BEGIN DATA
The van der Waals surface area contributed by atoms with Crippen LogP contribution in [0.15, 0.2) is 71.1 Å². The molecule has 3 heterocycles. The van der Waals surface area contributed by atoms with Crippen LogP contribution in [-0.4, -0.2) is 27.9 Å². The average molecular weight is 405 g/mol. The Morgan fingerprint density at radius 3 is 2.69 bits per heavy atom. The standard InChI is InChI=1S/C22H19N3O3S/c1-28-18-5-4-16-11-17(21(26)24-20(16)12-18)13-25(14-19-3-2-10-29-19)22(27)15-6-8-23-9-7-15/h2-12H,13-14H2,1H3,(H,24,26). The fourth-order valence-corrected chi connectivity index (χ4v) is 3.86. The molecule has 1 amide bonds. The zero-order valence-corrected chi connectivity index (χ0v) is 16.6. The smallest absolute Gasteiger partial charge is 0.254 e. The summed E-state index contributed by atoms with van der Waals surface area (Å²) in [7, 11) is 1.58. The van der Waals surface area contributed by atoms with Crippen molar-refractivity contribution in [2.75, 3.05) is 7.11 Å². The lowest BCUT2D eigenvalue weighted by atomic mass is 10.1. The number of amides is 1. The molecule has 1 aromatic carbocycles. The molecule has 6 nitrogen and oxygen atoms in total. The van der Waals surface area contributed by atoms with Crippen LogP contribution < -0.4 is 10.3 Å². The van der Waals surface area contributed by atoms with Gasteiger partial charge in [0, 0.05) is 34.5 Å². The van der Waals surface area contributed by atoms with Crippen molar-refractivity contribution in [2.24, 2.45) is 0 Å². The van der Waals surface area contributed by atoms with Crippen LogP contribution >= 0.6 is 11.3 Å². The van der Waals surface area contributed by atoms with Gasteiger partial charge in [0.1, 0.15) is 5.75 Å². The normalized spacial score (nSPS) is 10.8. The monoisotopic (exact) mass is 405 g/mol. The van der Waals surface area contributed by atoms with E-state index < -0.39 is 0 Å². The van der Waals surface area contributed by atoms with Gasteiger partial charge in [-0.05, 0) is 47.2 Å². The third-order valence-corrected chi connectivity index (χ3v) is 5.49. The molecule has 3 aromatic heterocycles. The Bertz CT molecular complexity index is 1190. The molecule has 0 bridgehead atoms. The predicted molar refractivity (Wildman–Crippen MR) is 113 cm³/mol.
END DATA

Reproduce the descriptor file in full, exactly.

The van der Waals surface area contributed by atoms with Crippen LogP contribution in [0.15, 0.2) is 71.1 Å². The molecule has 3 heterocycles. The van der Waals surface area contributed by atoms with Crippen LogP contribution in [-0.4, -0.2) is 27.9 Å². The average molecular weight is 405 g/mol. The Morgan fingerprint density at radius 3 is 2.69 bits per heavy atom. The standard InChI is InChI=1S/C22H19N3O3S/c1-28-18-5-4-16-11-17(21(26)24-20(16)12-18)13-25(14-19-3-2-10-29-19)22(27)15-6-8-23-9-7-15/h2-12H,13-14H2,1H3,(H,24,26). The fourth-order valence-corrected chi connectivity index (χ4v) is 3.86. The molecule has 1 amide bonds. The zero-order valence-corrected chi connectivity index (χ0v) is 16.6. The smallest absolute Gasteiger partial charge is 0.254 e. The summed E-state index contributed by atoms with van der Waals surface area (Å²) in [7, 11) is 1.58. The van der Waals surface area contributed by atoms with Crippen molar-refractivity contribution in [2.75, 3.05) is 7.11 Å². The lowest BCUT2D eigenvalue weighted by atomic mass is 10.1. The number of amides is 1. The molecule has 1 aromatic carbocycles. The molecule has 6 nitrogen and oxygen atoms in total. The van der Waals surface area contributed by atoms with Crippen LogP contribution < -0.4 is 10.3 Å². The van der Waals surface area contributed by atoms with Gasteiger partial charge in [0, 0.05) is 34.5 Å². The van der Waals surface area contributed by atoms with Crippen molar-refractivity contribution in [2.24, 2.45) is 0 Å². The van der Waals surface area contributed by atoms with Crippen LogP contribution >= 0.6 is 11.3 Å². The van der Waals surface area contributed by atoms with Gasteiger partial charge in [0.1, 0.15) is 5.75 Å². The normalized spacial score (nSPS) is 10.8. The monoisotopic (exact) mass is 405 g/mol. The van der Waals surface area contributed by atoms with E-state index < -0.39 is 0 Å². The van der Waals surface area contributed by atoms with Gasteiger partial charge in [-0.05, 0) is 47.2 Å². The third-order valence-corrected chi connectivity index (χ3v) is 5.49. The molecule has 3 aromatic heterocycles. The Bertz CT molecular complexity index is 1190. The molecule has 0 bridgehead atoms. The predicted molar refractivity (Wildman–Crippen MR) is 113 cm³/mol.